Selbstverteidigungsrecht gegen nichtstaatliche Akteure. Zugleich ein Beitrag zur deutschen Beteiligung am militärischen Vorgehen gegen den Islamischen Staat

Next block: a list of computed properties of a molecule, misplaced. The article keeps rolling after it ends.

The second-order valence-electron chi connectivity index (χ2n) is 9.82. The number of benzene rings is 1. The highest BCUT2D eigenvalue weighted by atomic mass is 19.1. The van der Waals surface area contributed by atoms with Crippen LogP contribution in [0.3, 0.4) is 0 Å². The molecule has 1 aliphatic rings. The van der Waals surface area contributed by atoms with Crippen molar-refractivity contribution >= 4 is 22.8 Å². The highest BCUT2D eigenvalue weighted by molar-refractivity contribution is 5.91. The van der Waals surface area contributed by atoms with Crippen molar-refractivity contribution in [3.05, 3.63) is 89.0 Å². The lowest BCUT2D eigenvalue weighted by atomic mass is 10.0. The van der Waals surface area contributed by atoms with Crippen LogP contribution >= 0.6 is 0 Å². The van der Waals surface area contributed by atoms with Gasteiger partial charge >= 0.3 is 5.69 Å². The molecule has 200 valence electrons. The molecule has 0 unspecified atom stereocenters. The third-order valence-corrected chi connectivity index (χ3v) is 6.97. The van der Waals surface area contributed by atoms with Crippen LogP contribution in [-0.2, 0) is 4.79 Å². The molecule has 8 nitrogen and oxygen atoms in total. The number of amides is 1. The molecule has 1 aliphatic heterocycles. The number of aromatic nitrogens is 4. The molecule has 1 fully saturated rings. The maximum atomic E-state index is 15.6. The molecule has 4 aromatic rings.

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Use of force taken in self-defence is lawful if it, among other things, responds to an armed attack. Up until today, the central question remains: armed attack by whom? Prior to the 9/11 terrorist attacks it was widely acknowledged that it had to be an attack by another state, while after the attacks this view was called into question. Since then, it seems that self-defence against non-state actors had been established as the 'new normal'. Reactions to the military intervention against ISIS in Syria clearly evidences, however, that opposition to this view is still strong, particularly among European international lawyers. Interestingly, both views – a restrictive reading of Art. 51 UN-Charta on the one hand and a rather expansive conception of self-defence on the other hand – start from the same assumption: prior to 9/11 the right to self-defence required an armed attack by another state. What is at issue is therefore the question whether 'the law' has changed since then. But instead of following the 'continuity and change' paradigm, in which the 9/11 attacks qualify as a game-changer, this article emphasizes a 'continuity of change' approach. The concept of self-defence as codified in Art. 51 UN-Charter has been subject to constant change for over 70 years. In addition, the international system itself has changed dramatically from an exclusive club of states to a multipolar order. While these changes are not immediately relevant for the issue whether the right to self-defence applies to non-state actors, it allows for a different conceptual approach. Instead of focusing on the prerequisites for legal change, it asks whether compelling legal reasons exist that in then end restrict the right to self-defence to armed attacks by another state. As possible reasons for such a restriction this article discusses the relationship between the prohibition on the use of force and the right to self-defence, the object and purpose of Art. 51 UN-Charter, existing ICJ jurisprudence, and the territorial integrity of the state from which the non-state actors, especially terrorist groups, operate. While none of these reasons necessitate an interpretation of Art. 51 UN-Charter that restricts self-defence to an armed attack by another state, it also illustrates that the use of force in this context is restricted against the non-state actor and may not directly be used against the harbouring or unwilling and unable state. While self-defence is thus in principle permissible against non-state actor, the terrorist attacks in Paris in November 2015 illustrate how difficult it is to apply Art. 51 UN-Charter to such attacks. Since Germany invokes the right to self-defence as a legal basis to support the military intervention in Syria and thereby explicitly refers to the Paris Attacks, this article in its last section addresses some of the legal obstacles, which arise if self-defence is applied to terrorist attacks.